In February, the trade organization predicted a more modest growth rate of 3.8 to 4.4 percent, but it upgraded its outlook on Monday, thanks in part to the increase in consumer spending through the second and third quarter of the year. That acceleration is being driven by the tight labor market, higher wages for some workers and the tax reform package from the administration of President Donald Trump.
For the first half of the year, it said, retail sales grew 4.8 percent over the same period in 2017, despite a sluggish January. The NRF’s calculations exclude automobiles, gasoline stations and restaurants.
The sector’s rebound has been apparent on Wall Street, too, with Macy’s stock up 60 percent this year, Nordstrom’s trading near its 52-week high of $54.61 and retail ETFs reaching record levels.
Still, the NRF cautions that the looming threat of tariffs could put a damper on retail’s gains if Trump’s trade war continues apace. $34 billion in Chinese goods were hit with 25 percent tariffs that took effect in July, and another $16 billion are set to be targeted this month. The president has also warned China that he’s prepared to levy duties on an additional $200 million in goods, including many consumer products, if it continues to retaliate with tariffs of its own.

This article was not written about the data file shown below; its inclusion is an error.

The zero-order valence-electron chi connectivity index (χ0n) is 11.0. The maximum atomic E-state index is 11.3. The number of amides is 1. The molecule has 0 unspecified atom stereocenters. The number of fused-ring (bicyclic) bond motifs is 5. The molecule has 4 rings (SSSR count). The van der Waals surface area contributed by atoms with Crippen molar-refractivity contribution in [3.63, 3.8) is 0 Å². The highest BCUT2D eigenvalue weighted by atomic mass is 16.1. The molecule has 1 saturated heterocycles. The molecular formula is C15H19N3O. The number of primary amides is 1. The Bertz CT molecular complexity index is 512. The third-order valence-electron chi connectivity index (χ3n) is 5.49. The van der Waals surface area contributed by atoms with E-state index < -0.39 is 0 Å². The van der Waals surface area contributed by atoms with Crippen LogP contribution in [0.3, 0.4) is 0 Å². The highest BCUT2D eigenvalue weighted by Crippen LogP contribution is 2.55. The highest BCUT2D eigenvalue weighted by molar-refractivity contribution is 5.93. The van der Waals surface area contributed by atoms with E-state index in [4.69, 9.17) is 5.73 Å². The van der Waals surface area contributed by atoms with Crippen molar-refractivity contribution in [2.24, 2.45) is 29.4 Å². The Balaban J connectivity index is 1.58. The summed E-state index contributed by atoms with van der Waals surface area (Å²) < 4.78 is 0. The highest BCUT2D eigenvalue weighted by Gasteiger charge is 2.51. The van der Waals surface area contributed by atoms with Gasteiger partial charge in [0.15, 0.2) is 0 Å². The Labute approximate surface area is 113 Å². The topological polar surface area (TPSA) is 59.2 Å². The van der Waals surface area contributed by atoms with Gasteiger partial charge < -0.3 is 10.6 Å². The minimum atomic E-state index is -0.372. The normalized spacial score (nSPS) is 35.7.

“We don’t want to see these economic gains derailed by protectionist trade policy,” said NRF president and CEO Matthew Shay. “With retailers ramping up imports and stocking their warehouses before most of the proposed tariffs will take effect, an immediate impact on prices on consumer goods is unlikely, but that won’t last for long. And just the mere talk of tariffs negatively impacts consumer and business confidence, leading to a decline in spending. It’s time to replace tariffs and talk of trade wars with diplomacy and policies that strengthen recent gains, not kill them.”
The U.S. Census Bureau is expected to release its monthly retail sales data for July on Wednesday.